Nachhaltiger Kaffee – Genuss ohne Reue! - NIKIN EU

Sustainable coffee – enjoyment without regret!

Coffee: The elixir of life for millions of people. The awakening hot drink is simply part of everyday life for many people - some can hardly function without it. But not all coffee drinkers know what lies behind the popular drink.

Coffee: The elixir of life for millions of people. The awakening hot drink is simply part of everyday life for many people - some can hardly function without it. But not all coffee drinkers know what lies behind the popular drink.


Coffee in all its forms is an integral part of our everyday lives - how would we get going in the morning without that encouraging sip early in the morning? What seems so self-evident today has come to us from the Orient. It all started in Ethiopia.

The coffee plant

The coffee bush grew - and still grows - there, an evergreen from the Rubiaceae family. The man-high bush bears white flowers that open during the rainy season. Since flowering is always triggered by rainfall, the coffee bush can bear flowers and ripe and unripe fruits at the same time. This makes harvesting the cherry-red coffee berries a task that cannot be done by machine. Instead, pickers harvest the fruits, which contain a core consisting of two “beans”.


From Ethiopia to the coffee houses of Europe

At some point, Ethiopian shepherds are said to have observed the encouraging effect of the fruit on their goats and dared to try it themselves. It can be assumed that it took several generations to refine the roasting process and processing of the beans. From Ethiopia, coffee began its triumphal march around the world - the Arabs first discovered the invigorating drink. The coffee was just right for them, as Islam prohibits intoxicating drinks such as wine. Our word “coffee” is logically one of the numerous Arabic words adopted into other languages ​​and is derived from “qahwa”.

And from the Orient, coffee consumption reached the West - where it quickly became a cult. In 1669, the Turkish ambassador is said to have served coffee to court society for the first time in Versailles.  Today, for example, Germans drink around 164 liters of coffee per person per year, and coffee is even gaining popularity in the homeland of tea drinkers, namely Great Britain. The Italians drink even more coffee (no wonder, they invented espresso), the Austrians (where you can find a coffee house on every corner) and – the Scandinavians! Above all, the Finns are particularly in need of a wake-up call and consume almost twice as much coffee as the Germans.

Coffee cultivation: a global big business

This makes cultivation and processing an important sector. Ethiopia itself only contributes around 5% to the global coffee business, but this is because Ethiopians mostly drink their own coffee. Around the world, coffee is grown in Brazil, Vietnam, Indonesia and Kenya, in fact anywhere in the tropical belt where the plant finds warmth and rain. In addition to the well-known Arabica variety, the Robusta genus is also grown. At least 20-25 million families worldwide make their living from coffee cultivation, and an estimated more than 100 million people. But do they make a good living from it? That is the question.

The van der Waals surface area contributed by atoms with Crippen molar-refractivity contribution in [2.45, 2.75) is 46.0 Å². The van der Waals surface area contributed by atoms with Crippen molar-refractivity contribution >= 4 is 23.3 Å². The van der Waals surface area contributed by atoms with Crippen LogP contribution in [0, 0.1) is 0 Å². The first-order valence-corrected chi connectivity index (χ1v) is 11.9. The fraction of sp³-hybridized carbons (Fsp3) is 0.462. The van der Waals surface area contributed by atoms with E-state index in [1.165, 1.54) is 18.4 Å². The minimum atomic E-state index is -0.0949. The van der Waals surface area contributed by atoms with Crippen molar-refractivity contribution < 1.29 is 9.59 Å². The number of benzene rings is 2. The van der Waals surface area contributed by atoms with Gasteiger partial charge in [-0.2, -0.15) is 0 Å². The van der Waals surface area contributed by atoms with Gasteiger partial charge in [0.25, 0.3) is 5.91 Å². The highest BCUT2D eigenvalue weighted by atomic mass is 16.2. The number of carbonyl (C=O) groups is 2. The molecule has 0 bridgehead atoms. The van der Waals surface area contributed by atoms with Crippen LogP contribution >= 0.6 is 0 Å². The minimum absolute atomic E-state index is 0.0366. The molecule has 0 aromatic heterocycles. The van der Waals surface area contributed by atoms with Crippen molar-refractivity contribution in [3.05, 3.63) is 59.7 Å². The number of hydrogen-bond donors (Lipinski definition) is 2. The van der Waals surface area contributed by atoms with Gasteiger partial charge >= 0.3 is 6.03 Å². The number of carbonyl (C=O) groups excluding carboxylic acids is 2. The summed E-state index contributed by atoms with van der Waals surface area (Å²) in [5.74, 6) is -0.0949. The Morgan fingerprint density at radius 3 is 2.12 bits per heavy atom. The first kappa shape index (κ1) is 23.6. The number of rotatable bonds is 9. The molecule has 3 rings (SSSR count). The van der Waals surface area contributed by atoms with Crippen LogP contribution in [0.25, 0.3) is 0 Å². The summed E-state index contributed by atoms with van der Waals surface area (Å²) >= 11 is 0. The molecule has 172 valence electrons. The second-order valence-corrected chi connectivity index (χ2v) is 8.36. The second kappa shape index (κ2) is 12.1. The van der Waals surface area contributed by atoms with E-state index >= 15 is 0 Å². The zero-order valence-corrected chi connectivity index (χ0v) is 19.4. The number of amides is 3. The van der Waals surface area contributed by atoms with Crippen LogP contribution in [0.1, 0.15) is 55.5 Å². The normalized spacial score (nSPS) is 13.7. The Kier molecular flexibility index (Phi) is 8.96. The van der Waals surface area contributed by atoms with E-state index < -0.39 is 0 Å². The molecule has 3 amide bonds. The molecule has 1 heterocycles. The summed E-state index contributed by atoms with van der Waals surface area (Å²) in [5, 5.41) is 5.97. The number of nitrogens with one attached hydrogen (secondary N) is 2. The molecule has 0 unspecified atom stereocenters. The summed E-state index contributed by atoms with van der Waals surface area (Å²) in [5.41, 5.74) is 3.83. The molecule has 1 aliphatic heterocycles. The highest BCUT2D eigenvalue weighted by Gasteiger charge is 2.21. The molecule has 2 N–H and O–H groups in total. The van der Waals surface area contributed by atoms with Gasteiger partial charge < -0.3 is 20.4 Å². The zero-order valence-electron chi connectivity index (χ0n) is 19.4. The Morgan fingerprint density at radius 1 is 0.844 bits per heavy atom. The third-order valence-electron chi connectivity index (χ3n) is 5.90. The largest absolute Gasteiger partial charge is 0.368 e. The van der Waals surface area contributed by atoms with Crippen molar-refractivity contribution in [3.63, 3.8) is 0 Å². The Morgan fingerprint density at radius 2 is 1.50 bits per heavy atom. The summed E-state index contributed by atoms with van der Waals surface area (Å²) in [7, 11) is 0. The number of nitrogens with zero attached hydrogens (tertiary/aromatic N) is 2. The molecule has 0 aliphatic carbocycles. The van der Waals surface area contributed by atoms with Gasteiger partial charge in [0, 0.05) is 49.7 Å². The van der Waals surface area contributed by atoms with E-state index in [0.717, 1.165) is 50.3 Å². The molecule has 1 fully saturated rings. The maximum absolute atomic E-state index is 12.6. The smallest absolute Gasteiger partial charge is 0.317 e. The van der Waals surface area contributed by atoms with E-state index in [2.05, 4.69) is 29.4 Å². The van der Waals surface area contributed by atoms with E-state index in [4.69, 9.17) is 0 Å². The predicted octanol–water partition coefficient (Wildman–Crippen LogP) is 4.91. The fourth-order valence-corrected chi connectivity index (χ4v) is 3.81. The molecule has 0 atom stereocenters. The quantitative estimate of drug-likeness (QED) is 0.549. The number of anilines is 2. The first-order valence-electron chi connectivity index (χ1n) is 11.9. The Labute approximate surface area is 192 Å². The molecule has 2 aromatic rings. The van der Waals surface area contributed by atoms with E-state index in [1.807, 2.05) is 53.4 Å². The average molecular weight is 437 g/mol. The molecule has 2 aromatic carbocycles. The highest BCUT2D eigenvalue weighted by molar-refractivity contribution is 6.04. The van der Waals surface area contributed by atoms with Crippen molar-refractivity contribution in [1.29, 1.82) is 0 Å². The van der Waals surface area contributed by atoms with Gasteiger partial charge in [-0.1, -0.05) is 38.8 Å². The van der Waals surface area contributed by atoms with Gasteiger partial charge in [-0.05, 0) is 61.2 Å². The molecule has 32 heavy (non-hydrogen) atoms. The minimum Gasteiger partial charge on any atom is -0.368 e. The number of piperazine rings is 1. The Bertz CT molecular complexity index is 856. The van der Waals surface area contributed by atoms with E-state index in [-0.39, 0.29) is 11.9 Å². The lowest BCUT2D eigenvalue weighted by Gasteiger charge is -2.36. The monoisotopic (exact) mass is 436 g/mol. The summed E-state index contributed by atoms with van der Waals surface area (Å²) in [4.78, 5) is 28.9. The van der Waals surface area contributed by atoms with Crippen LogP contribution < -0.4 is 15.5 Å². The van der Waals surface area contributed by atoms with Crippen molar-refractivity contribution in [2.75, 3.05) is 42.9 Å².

What are the working and living conditions in coffee cultivation?

In most cases, coffee is cultivated under less than humane conditions. The producing countries are all emerging or developing countries where human labor is cheap and even children have to lend a hand. Families who work on the plantations of the big producers have to accept the conditions that are offered to them - and these include not only low wages, but also high levels of pesticide contamination. Self-employed small farmers who want to remain independent are their own bosses, but they have to endure poor harvests and the consequences of climate change.

Fair trade and eco labels and what lies behind them

Consumers have a significant influence on the living and working conditions of these people, because there are now several approaches to producing coffee fairly and growing it in sustainable quality.

Anyone who buys coffee with a Fairtrade label knows that their morning coffee was bought from the producer at a fair and guaranteed price. This makes the farmers less dependent on the fluctuations and uncertainties of the market, promotes long-term business relationships and allows the farmers to obtain advance financing through a futures contract.

Organic labels and seals of approval for humane working conditions provide information about whether coffee plants have been sprayed with pesticides or not, and whether workers on coffee plantations are treated well and earn appropriately.


Our coffee can be worth a little more!

All of this of course makes the coffee more expensive. A little bit. But hand on heart, isn't the brown delicacy worth the extra expense? We can make a contribution with our shopping cart - and if we reach for a minimally packaged product and leave the coffee capsules behind, we are also doing something good for the environment.

Although we at NIKIN are primarily concerned with sustainable materials in the fashion industry and fight against global deforestation, it is important to think sustainably in other areas of life too. We want to motivate people to rethink their lifestyle and possibly make it more sustainable. Coffee is simply part of everyday life. The stimulating drink is particularly popular in offices - we also drink coffee from sustainable organic production that is certified by Fairtrade or Rainforest Alliance. We don't want to advertise specific brands here, we simply want to point our readers to sustainable, fairly grown coffee and its benefits. Just join in and have a coffee on it!

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